If lockdown has taught us anything in the last few months, it is to embrace and appreciate all that we have, and we have upheld this sense of preserving and enjoying what is around us here at West Horsley Place.  Our fields and surroundings are filled with such wonderful things and that is something we wanted to reflect in our Christmas wreaths this year.  It was touch and go whether we would be able to do these with the volunteers, if at all, given the lockdown restrictions.  However, luck was on our side and the second lockdown finished in the first minute of our usual Wednesday volunteering day, on December 2nd.  We were able to have 3 shifts of 5 volunteers each, outside, and it worked brilliantly.  I think we were all just excited to be together, at a distance and to see happy faces and feel a little Christmassy! The wreaths were advertised on-line and sold out in a matter of days. They were collected in a two-hour slot at the front of the house on the following Saturday, with all safety precautions in place, and this gave Matt and I a wonderful opportunity to meet so many new faces.  Thank you for all your support; it really is greatly appreciated!

We hope to continue the wreath making next Christmas as it has proven to be a productive way to raise funds for the garden and we all have fun making them.  With teasels gathered from our fields, rose hips from the garden, and apple slices dried from our ancient orchard, we were able to dress our wreaths to evoke the spirit of West Horsley Place.  In addition to this, each wreath had a small wooden Christmas decoration made from the fallen branches of our old mulberry tree by one of our talented garden volunteers who has a magical way with wood. 

On that note, thank you to all the volunteers who are skilled in so many different ways and give so much of their time and energy.   It is important to harness these skills and embrace the pool of talent in our midst!  All of them have a great passion for WHP and give so much.  Indeed, knowing that the garden volunteers were in the background waiting to join us throughout lockdown has kept me going and keeping them updated has allowed me to focus and realise how much we have achieved over the last year.

You may remember that Lizzie Bourke joined us as a trainee through the WRAGS scheme, kindly supported by the National Garden Scheme.  She has fitted in so easily and it feels like she has always been part of the team.  With her strong work ethic, keenness to learn and wonderful sense of humour, I feel that her year with us will end too soon.  Luckily, I had her here to help with the planting of the new roses in the Mary Roxburghe Rose Garden.  Matt managed to move more than 20 tonnes of top soil (thank you, Matt!!) to replace the soil where the previous roses had grown, and once that was in place, Lizzie and I got on with planting the new bare root Olivia Austin roses.  The roses had originally been delayed during the first lockdown so we were lucky this time around to take delivery and get them in before the weather turned.  It ended up being quite a mathematical process, allowing for the planting of the lavender hedging in the spring and maintaining the planting pattern around the corners.  But we did it and they are nicely tucked up for the winter and already new buds are appearing.  Thank you again for all your financial support via the Sponsor A Rose Appeal in achieving this, and we are looking forward to showing you the rewards of this in the Spring!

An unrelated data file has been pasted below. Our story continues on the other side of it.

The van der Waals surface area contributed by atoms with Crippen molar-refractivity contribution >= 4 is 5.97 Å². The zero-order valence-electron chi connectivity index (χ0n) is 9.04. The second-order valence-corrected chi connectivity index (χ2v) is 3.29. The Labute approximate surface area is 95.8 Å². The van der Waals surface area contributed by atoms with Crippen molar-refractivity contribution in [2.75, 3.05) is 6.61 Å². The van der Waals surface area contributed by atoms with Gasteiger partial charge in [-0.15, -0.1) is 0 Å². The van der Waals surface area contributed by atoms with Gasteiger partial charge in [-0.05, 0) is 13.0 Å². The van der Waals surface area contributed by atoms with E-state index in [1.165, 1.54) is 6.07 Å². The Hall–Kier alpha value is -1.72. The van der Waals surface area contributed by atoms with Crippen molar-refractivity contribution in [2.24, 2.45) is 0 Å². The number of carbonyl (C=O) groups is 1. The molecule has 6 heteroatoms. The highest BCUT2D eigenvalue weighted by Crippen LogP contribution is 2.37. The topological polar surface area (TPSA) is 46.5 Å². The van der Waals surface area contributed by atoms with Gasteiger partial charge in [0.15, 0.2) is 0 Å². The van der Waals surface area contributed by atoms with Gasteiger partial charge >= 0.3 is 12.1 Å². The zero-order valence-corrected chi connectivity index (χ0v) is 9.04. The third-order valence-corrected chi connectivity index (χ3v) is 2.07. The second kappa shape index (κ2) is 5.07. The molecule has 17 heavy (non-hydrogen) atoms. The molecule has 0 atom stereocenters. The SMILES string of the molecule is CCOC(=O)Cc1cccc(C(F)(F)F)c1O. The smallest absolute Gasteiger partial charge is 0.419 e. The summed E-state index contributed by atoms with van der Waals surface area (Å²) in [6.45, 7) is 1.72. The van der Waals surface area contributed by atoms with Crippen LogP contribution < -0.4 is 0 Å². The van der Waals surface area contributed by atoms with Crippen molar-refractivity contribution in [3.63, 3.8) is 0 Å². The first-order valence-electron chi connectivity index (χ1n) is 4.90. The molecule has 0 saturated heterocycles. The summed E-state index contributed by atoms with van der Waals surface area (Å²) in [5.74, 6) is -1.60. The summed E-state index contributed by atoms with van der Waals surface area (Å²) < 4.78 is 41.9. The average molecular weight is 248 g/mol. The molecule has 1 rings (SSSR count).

In other news, a geophysical survey was carried out in the gardens in the last couple of weeks, by a team from the Surrey County Archaeological Unit.   This covered the main walled garden, the serpentine garden and the grass area to the left of the House.  This is the result of the Trust’s successful application to The Leche Trust earlier this year.  It was a non-invasive survey and if areas of interest are discovered then we may consider looking at these in greater detail subject to further funding.  We hope that the survey will give us more information relating to the history of the garden and its structures, which we know previously existed.  This will hopefully add more information to the framework of historical facts which we have gathered so far in our never-ending quest to uncover the secret history of our gardens.

Finally, I have nicknamed our gardener’s shed ‘The Bothy’, to complement the wonderful building in which we keep all our tools, and most importantly, our kettle.  I managed to put my pyrography machine to good use and decorate an old slither of wood with the new nickname.  A bothy is a basic shelter (which if I am honest, it is!) and historically was accommodation for gardeners or workers on an estate.  Luckily for us, we don’t need to stay here as its luxuries are very limited, including a lack of heating!  I have a great love for pyrography, so it was an opportunity to decorate something else rather than another item in my house!  Pyrography is the free-handed art of decorating wood or other materials with burn marks and I use something similar to a soldering iron to do this.  Hopefully, pyrography may be included as one of our future woodland and nature-based courses at West Horsley Place!

So, from the Garden Team we wish you a very happy and safe Christmas and thank you for all your support in 2020.  I am sure it’s fair to say that we are all looking forward to life returning to a sense of normality in 2021, when we hope to welcome you back to West Horsley Place…….Merry Christmas!

 

Nicky Webber

December 2020